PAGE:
What we do know from the historical/statistical record is that the Upton-model player--good bat, good speed, shaky defense--comes along very frequently. Upton's protestations to the contrary, many players drafted as shortstops don't get to play there in the majors. The benefit of drafting players from the right side of the defensive spectrum is that if they prove to be inadequate defenders at their original positions, they can move leftwards, whereas a second baseman who can't play second probably doesn't have the bat to play first base or left field, and a first baseman who doesn't have the bat to play first doesn't have the defensive ability to play anywhere else. Prospective shortstops with questionable range who can hit and have an accurate arm and good reactions generally get moved to third base. For example, Mike Schmidt was drafted as a shortstop, as were George Brett and Paul Molitor. Those who have some defensive ability but don't have the bat to play the hot corner move across the bag to second base.
Prospective shortstops with great speed tend to go to the outfield, often to center field (Schmidt, Brett and Molitor could have done that too, had their organizations not found more demanding uses for them. In fact, Molitor played center field in the majors for part of one season). Some terrific players, including a number of Hall of Famers and near-Hall of Famers, began life as middle infielders but quickly took their bats to the outfield. Mickey Mantle, Hank Aaron and Carl Yastrzemski played shortstop their first year in organized ball, but they are special cases at any position. Some of the "lesser" players to make the move:
The point I'm making is not that if a team converts a shaky shortstop into an outfielder an Eric Davis automatically results, but rather that these teams were confronted with a choice about how to best deploy these players. The scarcity of hard-hitting shortstops means that any team that can play one reaps a significant competitive advantage. There is no doubt that these teams were aware of that. Having evaluated each player's skill set, they made a determination that the players were better suited to the outfield. Productive center fielders being almost as hard to find as punchy shortstops, they still had a high likelihood of benefiting from the repositioned player. They could have waited and hoped that the shortstops improved, but they ran the risk of getting neither benefit.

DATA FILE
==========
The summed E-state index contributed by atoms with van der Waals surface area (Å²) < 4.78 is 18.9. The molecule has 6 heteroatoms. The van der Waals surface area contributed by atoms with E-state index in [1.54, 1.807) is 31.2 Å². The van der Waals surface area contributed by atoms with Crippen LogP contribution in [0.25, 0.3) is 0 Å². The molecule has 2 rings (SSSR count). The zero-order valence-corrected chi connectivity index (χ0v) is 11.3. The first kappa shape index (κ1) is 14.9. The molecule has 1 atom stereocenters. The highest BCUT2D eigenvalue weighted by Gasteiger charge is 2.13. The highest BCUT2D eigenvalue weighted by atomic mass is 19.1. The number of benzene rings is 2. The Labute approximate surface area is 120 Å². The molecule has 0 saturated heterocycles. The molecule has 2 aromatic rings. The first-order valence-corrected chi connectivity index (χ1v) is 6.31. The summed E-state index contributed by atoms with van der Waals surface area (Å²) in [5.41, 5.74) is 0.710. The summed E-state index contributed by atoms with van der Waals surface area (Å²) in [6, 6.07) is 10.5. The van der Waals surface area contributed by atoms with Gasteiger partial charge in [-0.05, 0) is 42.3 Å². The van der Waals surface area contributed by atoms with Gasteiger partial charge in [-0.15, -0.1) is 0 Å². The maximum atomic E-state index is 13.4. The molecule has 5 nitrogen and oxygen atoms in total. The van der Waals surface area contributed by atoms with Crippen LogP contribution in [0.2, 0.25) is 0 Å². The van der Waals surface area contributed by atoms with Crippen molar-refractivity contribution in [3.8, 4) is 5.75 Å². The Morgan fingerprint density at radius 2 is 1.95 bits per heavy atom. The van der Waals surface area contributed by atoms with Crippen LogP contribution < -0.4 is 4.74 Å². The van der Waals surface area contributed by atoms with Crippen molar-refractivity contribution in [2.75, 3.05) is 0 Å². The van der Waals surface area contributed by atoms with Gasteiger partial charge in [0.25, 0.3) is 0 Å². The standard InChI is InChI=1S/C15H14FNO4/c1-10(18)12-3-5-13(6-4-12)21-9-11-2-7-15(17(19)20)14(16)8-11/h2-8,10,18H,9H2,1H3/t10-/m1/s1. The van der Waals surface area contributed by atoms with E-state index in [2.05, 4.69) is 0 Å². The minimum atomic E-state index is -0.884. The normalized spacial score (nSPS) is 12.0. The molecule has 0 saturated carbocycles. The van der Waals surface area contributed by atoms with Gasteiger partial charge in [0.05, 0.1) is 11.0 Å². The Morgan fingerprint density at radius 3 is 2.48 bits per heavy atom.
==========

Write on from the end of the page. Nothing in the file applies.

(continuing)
The Devil Rays have a choice to make. They can consign themselves to an indefinite wait for Upton to settle in to shortstop, or they can pull the plug and potentially develop a superior outfielder along the lines of Wynn, White or Smith. In choosing to wait, the Rays--or at least Ye Old Regime--would unsurprisingly point to Jeter, who made 56 errors as a minor leaguer in 1993. The Yankees, they'd say, didn't move him, so they shouldn't move Upton. This is a spurious bit of reasoning: what Jeter did as a 19-year-old Sally Leaguer has no relevance to Upton's innate ability to play, or learn to play, shortstop. Further, any argument that rests on the suggestion that Jeter is a defensively accomplished shortstop is ignorant at best, misguided at worst.
Billy Martin used to say that some players are mules and some were racehorses, and no matter how much you beat the former they won't going to turn into the latter. The Rays are experiencing that dilemma with Upton, but only because they've misread the situation. They can still get a racehorse, but only if they choose correctly and decisively.